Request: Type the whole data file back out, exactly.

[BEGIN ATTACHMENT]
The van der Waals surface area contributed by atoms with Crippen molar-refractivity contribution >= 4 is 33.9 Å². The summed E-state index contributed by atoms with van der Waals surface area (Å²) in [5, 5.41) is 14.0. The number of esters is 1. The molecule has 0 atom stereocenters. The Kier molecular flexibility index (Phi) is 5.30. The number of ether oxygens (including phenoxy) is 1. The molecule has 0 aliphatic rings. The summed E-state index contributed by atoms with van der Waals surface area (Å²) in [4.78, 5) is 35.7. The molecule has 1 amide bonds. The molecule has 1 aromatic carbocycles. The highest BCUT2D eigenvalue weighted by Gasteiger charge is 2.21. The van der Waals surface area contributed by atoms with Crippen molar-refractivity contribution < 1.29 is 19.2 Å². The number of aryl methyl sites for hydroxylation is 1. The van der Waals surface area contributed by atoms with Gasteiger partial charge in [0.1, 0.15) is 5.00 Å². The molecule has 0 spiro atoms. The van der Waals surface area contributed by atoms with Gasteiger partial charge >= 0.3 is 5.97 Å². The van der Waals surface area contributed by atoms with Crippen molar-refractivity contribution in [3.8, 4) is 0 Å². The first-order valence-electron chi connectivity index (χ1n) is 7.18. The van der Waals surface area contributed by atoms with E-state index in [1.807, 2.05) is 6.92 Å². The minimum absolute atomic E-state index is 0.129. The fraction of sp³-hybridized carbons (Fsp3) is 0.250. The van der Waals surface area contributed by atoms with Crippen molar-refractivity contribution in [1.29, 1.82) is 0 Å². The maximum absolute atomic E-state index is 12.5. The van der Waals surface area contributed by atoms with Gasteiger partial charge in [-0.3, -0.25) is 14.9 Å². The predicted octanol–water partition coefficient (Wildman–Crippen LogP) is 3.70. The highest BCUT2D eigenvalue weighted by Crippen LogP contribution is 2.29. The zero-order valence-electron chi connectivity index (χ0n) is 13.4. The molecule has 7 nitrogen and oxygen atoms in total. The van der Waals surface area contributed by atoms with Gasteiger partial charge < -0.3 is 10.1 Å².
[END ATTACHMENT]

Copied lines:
The van der Waals surface area contributed by atoms with Crippen molar-refractivity contribution >= 4 is 33.9 Å². The summed E-state index contributed by atoms with van der Waals surface area (Å²) in [5, 5.41) is 14.0. The number of esters is 1. The molecule has 0 atom stereocenters. The Kier molecular flexibility index (Phi) is 5.30. The number of ether oxygens (including phenoxy) is 1. The molecule has 0 aliphatic rings. The summed E-state index contributed by atoms with van der Waals surface area (Å²) in [4.78, 5) is 35.7. The molecule has 1 amide bonds. The molecule has 1 aromatic carbocycles. The highest BCUT2D eigenvalue weighted by Gasteiger charge is 2.21. The van der Waals surface area contributed by atoms with Crippen molar-refractivity contribution < 1.29 is 19.2 Å². The number of aryl methyl sites for hydroxylation is 1. The van der Waals surface area contributed by atoms with Gasteiger partial charge in [0.1, 0.15) is 5.00 Å². The molecule has 0 spiro atoms. The van der Waals surface area contributed by atoms with Gasteiger partial charge >= 0.3 is 5.97 Å². The van der Waals surface area contributed by atoms with Crippen molar-refractivity contribution in [3.8, 4) is 0 Å². The first-order valence-electron chi connectivity index (χ1n) is 7.18. The van der Waals surface area contributed by atoms with E-state index in [1.807, 2.05) is 6.92 Å². The minimum absolute atomic E-state index is 0.129. The fraction of sp³-hybridized carbons (Fsp3) is 0.250. The van der Waals surface area contributed by atoms with Crippen molar-refractivity contribution in [1.29, 1.82) is 0 Å². The maximum absolute atomic E-state index is 12.5. The van der Waals surface area contributed by atoms with Gasteiger partial charge in [-0.3, -0.25) is 14.9 Å². The predicted octanol–water partition coefficient (Wildman–Crippen LogP) is 3.70. The highest BCUT2D eigenvalue weighted by Crippen LogP contribution is 2.29. The zero-order valence-electron chi connectivity index (χ0n) is 13.4. The molecule has 7 nitrogen and oxygen atoms in total. The van der Waals surface area contributed by atoms with Gasteiger partial charge < -0.3 is 10.1 Å².